Energy efficiency as key driver for emissions reduction and job creation

A new report from Australia’s climate change authority has pointed to energy efficiency as one of the quickest and cheapest ways to reduce emissions while improving productivity and creating jobs.

The Energy Efficiency Council’s (EEC’s) CEO Luke Menzel welcomed the report’s findings on the role energy efficiency improvements will play in the move to a 21st century energy system.

“The ongoing debate around how we generate energy here in Australia is important. However we will miss a huge opportunity if we don’t also pursue opportunities for smarter energy use,” he said.

The report, Towards a Climate Policy Toolkit: Special Review on Australia’s Climate Goals and Policies, draws on the latest evidence from Australia and around the world. Key findings include:

  • Energy efficiency is one of the fastest and most cost-effective ways to reduce emissions
  • Many energy efficiency opportunities are low cost or negative cost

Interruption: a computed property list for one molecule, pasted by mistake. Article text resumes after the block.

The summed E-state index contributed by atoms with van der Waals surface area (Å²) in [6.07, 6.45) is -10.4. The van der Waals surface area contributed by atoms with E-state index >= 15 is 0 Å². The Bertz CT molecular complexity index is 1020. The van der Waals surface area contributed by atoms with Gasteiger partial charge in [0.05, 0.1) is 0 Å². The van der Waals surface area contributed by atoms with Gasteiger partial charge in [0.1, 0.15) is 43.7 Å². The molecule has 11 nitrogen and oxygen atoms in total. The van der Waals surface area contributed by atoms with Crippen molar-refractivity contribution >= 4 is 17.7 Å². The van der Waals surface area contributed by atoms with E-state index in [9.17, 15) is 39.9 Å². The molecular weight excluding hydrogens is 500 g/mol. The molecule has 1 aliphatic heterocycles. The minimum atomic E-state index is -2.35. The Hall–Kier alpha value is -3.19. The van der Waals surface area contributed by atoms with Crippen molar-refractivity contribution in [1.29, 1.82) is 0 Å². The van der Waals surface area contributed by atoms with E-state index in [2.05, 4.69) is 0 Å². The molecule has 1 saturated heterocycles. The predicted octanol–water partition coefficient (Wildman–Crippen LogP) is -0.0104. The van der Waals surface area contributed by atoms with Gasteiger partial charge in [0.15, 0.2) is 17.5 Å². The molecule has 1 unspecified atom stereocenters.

• Improving energy efficiency can have a variety of other benefits, including job creation and productivity gains
  • Using energy more efficiently can also improve the affordability of energy.

“Let’s call a spade a spade: transitioning our energy system to low carbon forms of generation without also pursuing ambitious energy efficiency measures would be crazy. It would take longer, be more expensive and miss some very big opportunities to create jobs and improve productivity across Australia’s economy,” Mr Menzel said.

“Australia needs to walk and chew gum at the same time. We need to carefully manage the transition taking place in energy generation, while pursuing cost effective opportunities for smarter energy use.”

The report makes recommendations for government action to promote cost effective energy efficiency improvements by households, commercial buildings and large energy users. Many of the report’s findings echo recommendations made in the Australian Energy Efficiency Policy Handbook, released by the EEC just a few weeks ago.

“At the COAG Energy Council Meeting held in Canberra two weeks ago, Australia’s energy ministers – led by Josh Frydenberg MP – acknowledged the need for better integration between Australia’s climate and energy policies. This report underlines the reality that any serious move in this direction would make ambitious energy efficiency a central pillar of Government action,” Mr Menzel said.